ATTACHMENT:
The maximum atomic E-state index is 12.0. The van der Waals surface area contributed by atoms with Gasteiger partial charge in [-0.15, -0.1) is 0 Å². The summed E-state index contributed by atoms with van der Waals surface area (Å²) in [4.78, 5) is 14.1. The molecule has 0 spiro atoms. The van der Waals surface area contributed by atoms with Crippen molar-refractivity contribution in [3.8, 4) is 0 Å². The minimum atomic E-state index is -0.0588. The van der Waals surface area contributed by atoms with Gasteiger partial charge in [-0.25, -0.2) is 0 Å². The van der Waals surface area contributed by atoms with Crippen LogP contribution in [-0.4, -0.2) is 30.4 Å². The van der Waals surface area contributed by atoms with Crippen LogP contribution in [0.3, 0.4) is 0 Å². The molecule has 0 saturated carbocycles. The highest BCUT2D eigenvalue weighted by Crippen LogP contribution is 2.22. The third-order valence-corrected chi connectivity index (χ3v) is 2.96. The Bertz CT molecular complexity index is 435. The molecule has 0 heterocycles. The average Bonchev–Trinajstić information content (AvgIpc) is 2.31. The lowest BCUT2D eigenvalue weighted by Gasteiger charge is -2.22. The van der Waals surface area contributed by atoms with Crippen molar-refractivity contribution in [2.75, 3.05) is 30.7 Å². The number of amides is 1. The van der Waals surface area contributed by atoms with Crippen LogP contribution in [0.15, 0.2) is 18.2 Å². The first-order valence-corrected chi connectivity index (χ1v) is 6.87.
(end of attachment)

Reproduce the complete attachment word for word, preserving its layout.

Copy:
The maximum atomic E-state index is 12.0. The van der Waals surface area contributed by atoms with Gasteiger partial charge in [-0.15, -0.1) is 0 Å². The summed E-state index contributed by atoms with van der Waals surface area (Å²) in [4.78, 5) is 14.1. The molecule has 0 spiro atoms. The van der Waals surface area contributed by atoms with Crippen molar-refractivity contribution in [3.8, 4) is 0 Å². The minimum atomic E-state index is -0.0588. The van der Waals surface area contributed by atoms with Gasteiger partial charge in [-0.25, -0.2) is 0 Å². The van der Waals surface area contributed by atoms with Crippen LogP contribution in [-0.4, -0.2) is 30.4 Å². The van der Waals surface area contributed by atoms with Crippen LogP contribution in [0.3, 0.4) is 0 Å². The molecule has 0 saturated carbocycles. The highest BCUT2D eigenvalue weighted by Crippen LogP contribution is 2.22. The third-order valence-corrected chi connectivity index (χ3v) is 2.96. The Bertz CT molecular complexity index is 435. The molecule has 0 heterocycles. The average Bonchev–Trinajstić information content (AvgIpc) is 2.31. The lowest BCUT2D eigenvalue weighted by Gasteiger charge is -2.22. The van der Waals surface area contributed by atoms with Crippen molar-refractivity contribution in [2.75, 3.05) is 30.7 Å². The number of amides is 1. The van der Waals surface area contributed by atoms with Crippen LogP contribution in [0.15, 0.2) is 18.2 Å². The first-order valence-corrected chi connectivity index (χ1v) is 6.87.